with a fully stocked cellar of the finest liquors and wines.
Half a mile up the canyon
are the foreman's house, bunk houses, barns, corrals, etc. I acquired
five hundred head of pure bred Angora (mohair) goats, five horses, a cow,
forty hens and a bum dog, beside farm implements and & $8000.00 worth
of iron and concrete piping. There is an abundance of water and I
almost forgot a 12 acre grove of olive, lemon, apricot & orange trees,
beside 250 English walnut trees.
ERB kept telling Weston Tarzana had drawbacks
while Weston kept repeating incredulously: What drawbacks?
Within weeks of purchasing this garden of Eden
developers arrived at his door wishing to develop the City of Tarzana for
All the elements of prosperity were there for
him. He had five producing orchards plus a large herd of Angora goats.
Both the orchards and the goats should have been able to produce a substantial
income if managed wisely. Not only was Tarzana a bargain but it should
have been nearly self supporting from day one not including being able
to relax with a bottle of old vintage wine at day's end.
Within two years ERB was on the verge of bankruptcy
deep into schemes to develop country clubs and sub-divisions in an effort
to raise cash. Perhaps such efforts were merely schemes to display
his business talents. If so they were nearly as ill-advised as his
attempt to commercially raise hogs.
In his attempt to be high brow ERB seems
to have been highly influenced by F. Scott Fitzgerald's The Beautiful
And The Damned. The choice of the model is interesting.
ERB's first role model, Jack London, had died in 1916; his second, Booth
Tarkington was still going strong winning Pulitzer Prizes in fact, one
for the Magnificent Ambersons and another for Alice Adams.
But Tarkington's mindset belonged to the earlier era. After the sea
change of the Bolshevik Revolution and the end of the War a new mood characterized
society. The Flappers, the Roaring Twenties and the New Era were
coming into prominence.
I find this interesting. ERB picked up
on the change immediately attempting to adjust his writing to the New Era.
His earlier The Girl From Hollywood can also be seen in that light.
ERB also honed in on the writer who epitomized the era, F. Scott Fitzgerald
whose first novel This side Of Paradise appeared in 1920. The
Beautiful And The Damned was published in 1922. A short two years
later then ERB had recognized that Fitzgerald represented the new direction,
bought his book soon after its issue and immediately incorporated the book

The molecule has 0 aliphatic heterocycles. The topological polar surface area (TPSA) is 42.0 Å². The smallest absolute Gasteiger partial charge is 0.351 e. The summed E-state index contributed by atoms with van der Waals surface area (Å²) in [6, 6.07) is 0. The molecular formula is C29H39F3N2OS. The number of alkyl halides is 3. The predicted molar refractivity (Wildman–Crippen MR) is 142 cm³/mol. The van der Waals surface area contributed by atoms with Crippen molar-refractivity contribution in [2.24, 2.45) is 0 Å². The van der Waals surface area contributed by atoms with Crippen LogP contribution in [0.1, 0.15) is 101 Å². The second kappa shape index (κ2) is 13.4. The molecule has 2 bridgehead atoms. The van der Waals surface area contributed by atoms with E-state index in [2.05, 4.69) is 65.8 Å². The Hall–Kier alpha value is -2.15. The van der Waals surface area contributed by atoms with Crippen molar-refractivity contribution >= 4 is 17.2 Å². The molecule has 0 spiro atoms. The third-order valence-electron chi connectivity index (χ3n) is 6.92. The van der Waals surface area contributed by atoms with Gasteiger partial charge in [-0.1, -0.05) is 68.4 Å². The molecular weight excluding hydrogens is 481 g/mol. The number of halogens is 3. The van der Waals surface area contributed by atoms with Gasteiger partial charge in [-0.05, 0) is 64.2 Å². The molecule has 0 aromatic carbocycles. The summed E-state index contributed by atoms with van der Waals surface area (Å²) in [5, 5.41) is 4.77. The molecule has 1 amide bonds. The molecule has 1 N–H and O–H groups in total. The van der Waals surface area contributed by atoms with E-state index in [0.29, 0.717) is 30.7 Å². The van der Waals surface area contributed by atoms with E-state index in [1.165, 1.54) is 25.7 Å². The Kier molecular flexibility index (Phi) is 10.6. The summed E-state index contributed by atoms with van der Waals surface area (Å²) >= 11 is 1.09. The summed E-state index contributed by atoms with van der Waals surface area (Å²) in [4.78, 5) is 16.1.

into his work. Between 1922 and 24 then ERB had recognized that Fitzgerald
represented the new direction. Remarkably rather than condemning
the new or rejecting it he readily accepted it trying to emulate it in
Marcia. I don't know about you but I admire that.
If The Girl From Hollywood was a hybrid
attempt in 1922 in 1923 Marcia was conceived and delivered on the new model
a year later. Of course ERB was still ERB but Marcia is very interesting.
One can't say for certain how Burroughs saw
the progression of his writing career but by 1924 he was no longer stunning
the world with creations like John Carter of Mars and Tarzan Of The Apes
but was a more predictable quantity. Perhaps he feared that the Mars
and Tarzan series would lose their popularity. After all, how could
anyone actually know what the future held so he was trying to carve a new
niche. Originally McClurgs wanted only to publish the Tarzan series,
reluctantly beginning to publish the Mars series late in the second decade
so that none other of Burroughs huge output of the teens found its way
to book form until the twenties. Then McClurgs grudgingly put them
in print, then sneeringly sold the plates to him as worthless toward the
end of the decade as if to say, we told you so.
As publishers they may have evaluated the other
titles as too rough for publication which opinion has some merit.
Perhaps without movie revenues to flesh out his income during this period
ERB put a lot of pressure on McClurgs to publish the stuff in a desperate
attempt to boost his income. That could explain the developing friction
between the two.
Of all the titles published in the twenties
wasn't one of them. The book didn't see print until 1999 when Donald
M. Grant took the risk. I find the book fairly interesting, as a
Bibliophile I could hardly do other, and while not a great novel
I think that as a Burroughs title it would have made money without damaging
his reputation. There is a great deal to it. I like Out
There Somewhere and Bridge And The Kid better but I might give
the edge over The Mucker. In fact, I would. I didn't think
Mucker was among ERB's best.
Compounding Burroughs publishing problems was
the fact that he was impetuous in his reaction to the Bolshevik Revolution
rushing the condemnatory Under The Red Flag to publishers. The novel,
or possibly tract, was universally rejected. As originally written
the story may have been a polemic which was not suitable for the magazines
to which he submitted it. The story may have been too shrill in any
As if by magic
the Red/Liberal faction appeared from nowhere to dominate publishing, the
arts, education, religion and innumerable little rivulets of society.
All of a sudden the previously dominant Republican administration that
had been so solidly entrenched since the Civil War was in a minority.
They were able to hang on through the Harding, Coolidge and Hoover administrations
but then their ideology was completely overturned by the twenty years of